The interesting thing about “Born This Way,” the anthem to go along with Gaga’s recent foray into pro-gay rights politics, is that it tries to make a statement of objective meaning even while it bombastically insists on a universally binding, “only you can determine what’s right for you” subjectivism.

The message of “Born This Way’ is that no matter what you are (gay, straight, bisexual, Kermit, an alien with horns and a Batman bubble butt), you should love yourself and embrace it all. “There’s nothing wrong with loving who you are,” sings Gaga. “Cause he made you perfect, Babe… God makes no mistakes.”

OK, Gaga. Even if I agreed with your illogical philosophical assertions about everything and everyone being perfect just as they are (which I don’t), how do you expect anyone to take seriously your “this is the right way to believe” political/theological statements when they are couched in a persona so thoroughly, amusingly dismissive of normative truths or general sense-making?

Among its many problems, “Born This Way” heralds the self-defeating message that no one can tell anyone else who they are or what they ought to be, even while it assumes the privileged mantle of moral authority to assert this apparent  truism in the first place.

All logical inconsistencies aside, the song is just a bleak, hopeless celebration of nothingness. If the abiding truth of reality is that everyone in the world (including me) is exactly as they ought to be–every last broken, frail, misguided, treacherous one of us–then the world is a far darker place, and virtuous existence a far more futile endeavor, than any of us previously imagined.

But I believe, because my experience proves and my faith compels me to believe, that none of us are, or were born, just as we should be. Quite the opposite actually. From the get go we are selfish and sinful, out-of-sorts and awkward, prone to wander. To throw up our hands and say that all is well, we are “born this way,” is false to our very nature and tragically bereft of a theology of hope. “Born this way” is a self-satisfied approach to life that believes itself to be freeing, but inadvertently undercuts the things (repentance, redemption, reconciliation, moral formation) that bring about true human flourishing.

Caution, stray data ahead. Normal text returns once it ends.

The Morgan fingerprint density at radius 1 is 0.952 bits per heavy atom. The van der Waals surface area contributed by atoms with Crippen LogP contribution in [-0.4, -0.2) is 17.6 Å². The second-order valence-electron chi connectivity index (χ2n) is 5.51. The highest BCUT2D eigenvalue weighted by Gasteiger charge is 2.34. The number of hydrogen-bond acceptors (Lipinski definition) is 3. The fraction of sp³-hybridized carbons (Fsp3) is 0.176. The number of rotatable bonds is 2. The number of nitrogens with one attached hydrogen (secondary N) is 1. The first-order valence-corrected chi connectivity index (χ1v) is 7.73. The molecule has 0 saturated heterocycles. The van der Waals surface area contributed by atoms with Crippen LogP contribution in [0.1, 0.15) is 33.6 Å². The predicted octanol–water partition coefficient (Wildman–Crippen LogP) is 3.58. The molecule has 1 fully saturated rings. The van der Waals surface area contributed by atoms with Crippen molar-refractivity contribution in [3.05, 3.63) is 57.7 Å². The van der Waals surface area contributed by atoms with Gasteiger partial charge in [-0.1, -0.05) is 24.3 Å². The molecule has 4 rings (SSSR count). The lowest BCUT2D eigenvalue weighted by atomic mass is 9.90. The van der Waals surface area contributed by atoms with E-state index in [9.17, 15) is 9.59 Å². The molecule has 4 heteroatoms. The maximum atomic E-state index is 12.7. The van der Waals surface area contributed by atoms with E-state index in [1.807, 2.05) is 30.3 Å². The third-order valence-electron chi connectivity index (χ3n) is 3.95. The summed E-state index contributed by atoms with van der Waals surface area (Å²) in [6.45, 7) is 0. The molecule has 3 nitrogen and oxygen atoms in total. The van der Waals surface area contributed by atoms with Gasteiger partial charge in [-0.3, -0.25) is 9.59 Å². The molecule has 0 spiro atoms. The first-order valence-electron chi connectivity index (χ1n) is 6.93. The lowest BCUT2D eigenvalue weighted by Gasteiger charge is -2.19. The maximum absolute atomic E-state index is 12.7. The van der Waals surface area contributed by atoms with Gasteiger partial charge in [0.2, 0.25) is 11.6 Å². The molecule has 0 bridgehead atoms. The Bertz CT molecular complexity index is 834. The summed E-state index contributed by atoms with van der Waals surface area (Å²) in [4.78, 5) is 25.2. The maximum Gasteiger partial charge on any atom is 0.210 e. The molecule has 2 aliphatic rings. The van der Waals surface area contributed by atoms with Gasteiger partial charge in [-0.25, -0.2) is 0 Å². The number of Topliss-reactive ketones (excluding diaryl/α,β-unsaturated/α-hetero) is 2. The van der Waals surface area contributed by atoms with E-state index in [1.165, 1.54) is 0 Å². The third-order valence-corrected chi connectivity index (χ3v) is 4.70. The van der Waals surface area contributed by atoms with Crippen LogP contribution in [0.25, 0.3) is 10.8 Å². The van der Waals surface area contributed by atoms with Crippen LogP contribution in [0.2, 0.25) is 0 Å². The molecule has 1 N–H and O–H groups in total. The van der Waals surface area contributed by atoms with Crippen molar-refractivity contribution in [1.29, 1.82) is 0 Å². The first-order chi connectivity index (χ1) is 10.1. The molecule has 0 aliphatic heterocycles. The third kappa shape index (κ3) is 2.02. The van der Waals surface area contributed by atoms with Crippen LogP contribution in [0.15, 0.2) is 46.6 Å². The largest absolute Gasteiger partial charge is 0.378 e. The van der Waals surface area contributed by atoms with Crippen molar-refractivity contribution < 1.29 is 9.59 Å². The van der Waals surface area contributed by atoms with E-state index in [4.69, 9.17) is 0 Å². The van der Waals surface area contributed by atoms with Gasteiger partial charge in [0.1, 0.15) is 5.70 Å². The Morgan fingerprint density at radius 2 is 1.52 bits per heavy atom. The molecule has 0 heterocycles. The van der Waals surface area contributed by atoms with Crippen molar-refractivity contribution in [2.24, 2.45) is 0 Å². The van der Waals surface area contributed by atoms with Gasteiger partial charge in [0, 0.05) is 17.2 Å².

Lights Out

On Wednesday night, Friday Night Lights aired its series finale on DirecTV, a few months before the entire season will air again on NBC. After five years and five stellar seasons, the under-rated show ended its run, and in characteristically poetic, elegiac fashion.

I remember back in the summer of 2006 when I first saw the pilot for Friday Night Lights. I was writing a Fall TV preview for Relevant and so the networks sent me all the DVD pilots of their new shows that season (including 30 Rock, Heroes & Studio 60 on the Sunset Strip… remember that one?). I had been a fan of the Peter Berg-directed film version of Lights, but I was admittedly skeptical about NBC’s serialized version. The pilot floored me. The characters were instantly real, recognizable, sympathetic. The solemnly nostalgic tone and uplifting ethos were evident from the get go. Coach Taylor and his motivational speeches. “We all fall.”

From there I was hooked. I told everyone I could to watch the show, the first season of which was among the most perfect single seasons of TV I’ve ever seen. By the end of the season, the show had won universal critical acclaim and a Peabody award, but its future was in jeopardy because, from day one and throughout its run, the show had inexplicably low ratings.